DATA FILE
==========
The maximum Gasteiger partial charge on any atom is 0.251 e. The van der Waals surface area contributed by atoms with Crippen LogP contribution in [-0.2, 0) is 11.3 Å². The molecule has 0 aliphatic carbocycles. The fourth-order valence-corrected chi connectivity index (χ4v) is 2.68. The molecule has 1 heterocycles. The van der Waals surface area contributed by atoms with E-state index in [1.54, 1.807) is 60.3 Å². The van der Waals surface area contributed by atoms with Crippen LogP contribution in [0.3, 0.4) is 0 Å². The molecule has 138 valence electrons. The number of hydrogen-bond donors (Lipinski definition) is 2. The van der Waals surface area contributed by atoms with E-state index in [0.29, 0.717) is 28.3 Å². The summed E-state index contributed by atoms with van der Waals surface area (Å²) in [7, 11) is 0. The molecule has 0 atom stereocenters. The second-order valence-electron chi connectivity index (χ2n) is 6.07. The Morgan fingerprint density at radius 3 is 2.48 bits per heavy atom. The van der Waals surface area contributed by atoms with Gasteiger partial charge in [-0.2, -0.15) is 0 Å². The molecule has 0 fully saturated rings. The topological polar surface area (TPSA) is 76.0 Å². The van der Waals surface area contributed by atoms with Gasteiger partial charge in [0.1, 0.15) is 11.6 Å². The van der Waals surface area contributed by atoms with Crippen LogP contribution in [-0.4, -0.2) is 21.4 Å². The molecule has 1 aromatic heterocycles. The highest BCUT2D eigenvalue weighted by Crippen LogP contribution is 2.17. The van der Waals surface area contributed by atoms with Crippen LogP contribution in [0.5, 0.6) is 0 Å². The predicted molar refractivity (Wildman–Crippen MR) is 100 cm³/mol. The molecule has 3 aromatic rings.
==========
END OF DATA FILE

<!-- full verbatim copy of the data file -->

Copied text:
The maximum Gasteiger partial charge on any atom is 0.251 e. The van der Waals surface area contributed by atoms with Crippen LogP contribution in [-0.2, 0) is 11.3 Å². The molecule has 0 aliphatic carbocycles. The fourth-order valence-corrected chi connectivity index (χ4v) is 2.68. The molecule has 1 heterocycles. The van der Waals surface area contributed by atoms with E-state index in [1.54, 1.807) is 60.3 Å². The van der Waals surface area contributed by atoms with Crippen LogP contribution in [0.3, 0.4) is 0 Å². The molecule has 138 valence electrons. The number of hydrogen-bond donors (Lipinski definition) is 2. The van der Waals surface area contributed by atoms with E-state index in [0.29, 0.717) is 28.3 Å². The summed E-state index contributed by atoms with van der Waals surface area (Å²) in [7, 11) is 0. The molecule has 0 atom stereocenters. The second-order valence-electron chi connectivity index (χ2n) is 6.07. The Morgan fingerprint density at radius 3 is 2.48 bits per heavy atom. The van der Waals surface area contributed by atoms with Gasteiger partial charge in [-0.2, -0.15) is 0 Å². The molecule has 0 fully saturated rings. The topological polar surface area (TPSA) is 76.0 Å². The van der Waals surface area contributed by atoms with Gasteiger partial charge in [0.1, 0.15) is 11.6 Å². The van der Waals surface area contributed by atoms with Crippen LogP contribution in [-0.4, -0.2) is 21.4 Å². The molecule has 1 aromatic heterocycles. The highest BCUT2D eigenvalue weighted by Crippen LogP contribution is 2.17. The van der Waals surface area contributed by atoms with Crippen LogP contribution in [0.5, 0.6) is 0 Å². The predicted molar refractivity (Wildman–Crippen MR) is 100 cm³/mol. The molecule has 3 aromatic rings.